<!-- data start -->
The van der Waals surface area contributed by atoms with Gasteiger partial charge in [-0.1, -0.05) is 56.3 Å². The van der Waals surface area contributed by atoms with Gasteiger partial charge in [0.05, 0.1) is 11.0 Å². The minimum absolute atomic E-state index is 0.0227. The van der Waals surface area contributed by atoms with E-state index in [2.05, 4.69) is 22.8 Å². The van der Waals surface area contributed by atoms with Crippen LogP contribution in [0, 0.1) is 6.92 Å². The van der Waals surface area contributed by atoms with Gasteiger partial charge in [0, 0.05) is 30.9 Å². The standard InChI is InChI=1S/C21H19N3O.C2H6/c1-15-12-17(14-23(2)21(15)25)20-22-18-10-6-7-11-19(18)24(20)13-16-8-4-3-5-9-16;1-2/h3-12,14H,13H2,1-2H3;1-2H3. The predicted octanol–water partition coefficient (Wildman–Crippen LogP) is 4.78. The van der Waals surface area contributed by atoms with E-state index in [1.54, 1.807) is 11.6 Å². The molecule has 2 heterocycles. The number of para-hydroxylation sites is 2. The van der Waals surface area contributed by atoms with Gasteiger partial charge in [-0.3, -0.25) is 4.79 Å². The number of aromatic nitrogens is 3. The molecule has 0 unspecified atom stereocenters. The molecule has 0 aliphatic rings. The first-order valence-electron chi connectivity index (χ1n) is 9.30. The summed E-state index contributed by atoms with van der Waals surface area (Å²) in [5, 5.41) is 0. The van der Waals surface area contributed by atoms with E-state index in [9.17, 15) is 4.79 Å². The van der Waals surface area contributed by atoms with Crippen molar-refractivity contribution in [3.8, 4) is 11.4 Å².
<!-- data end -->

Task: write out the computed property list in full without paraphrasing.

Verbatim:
The van der Waals surface area contributed by atoms with Gasteiger partial charge in [-0.1, -0.05) is 56.3 Å². The van der Waals surface area contributed by atoms with Gasteiger partial charge in [0.05, 0.1) is 11.0 Å². The minimum absolute atomic E-state index is 0.0227. The van der Waals surface area contributed by atoms with E-state index in [2.05, 4.69) is 22.8 Å². The van der Waals surface area contributed by atoms with Crippen LogP contribution in [0, 0.1) is 6.92 Å². The van der Waals surface area contributed by atoms with Gasteiger partial charge in [0, 0.05) is 30.9 Å². The standard InChI is InChI=1S/C21H19N3O.C2H6/c1-15-12-17(14-23(2)21(15)25)20-22-18-10-6-7-11-19(18)24(20)13-16-8-4-3-5-9-16;1-2/h3-12,14H,13H2,1-2H3;1-2H3. The predicted octanol–water partition coefficient (Wildman–Crippen LogP) is 4.78. The van der Waals surface area contributed by atoms with E-state index in [1.54, 1.807) is 11.6 Å². The molecule has 2 heterocycles. The number of para-hydroxylation sites is 2. The van der Waals surface area contributed by atoms with Gasteiger partial charge in [-0.3, -0.25) is 4.79 Å². The number of aromatic nitrogens is 3. The molecule has 0 unspecified atom stereocenters. The molecule has 0 aliphatic rings. The first-order valence-electron chi connectivity index (χ1n) is 9.30. The summed E-state index contributed by atoms with van der Waals surface area (Å²) in [5, 5.41) is 0. The van der Waals surface area contributed by atoms with E-state index in [9.17, 15) is 4.79 Å². The van der Waals surface area contributed by atoms with Crippen molar-refractivity contribution in [3.8, 4) is 11.4 Å².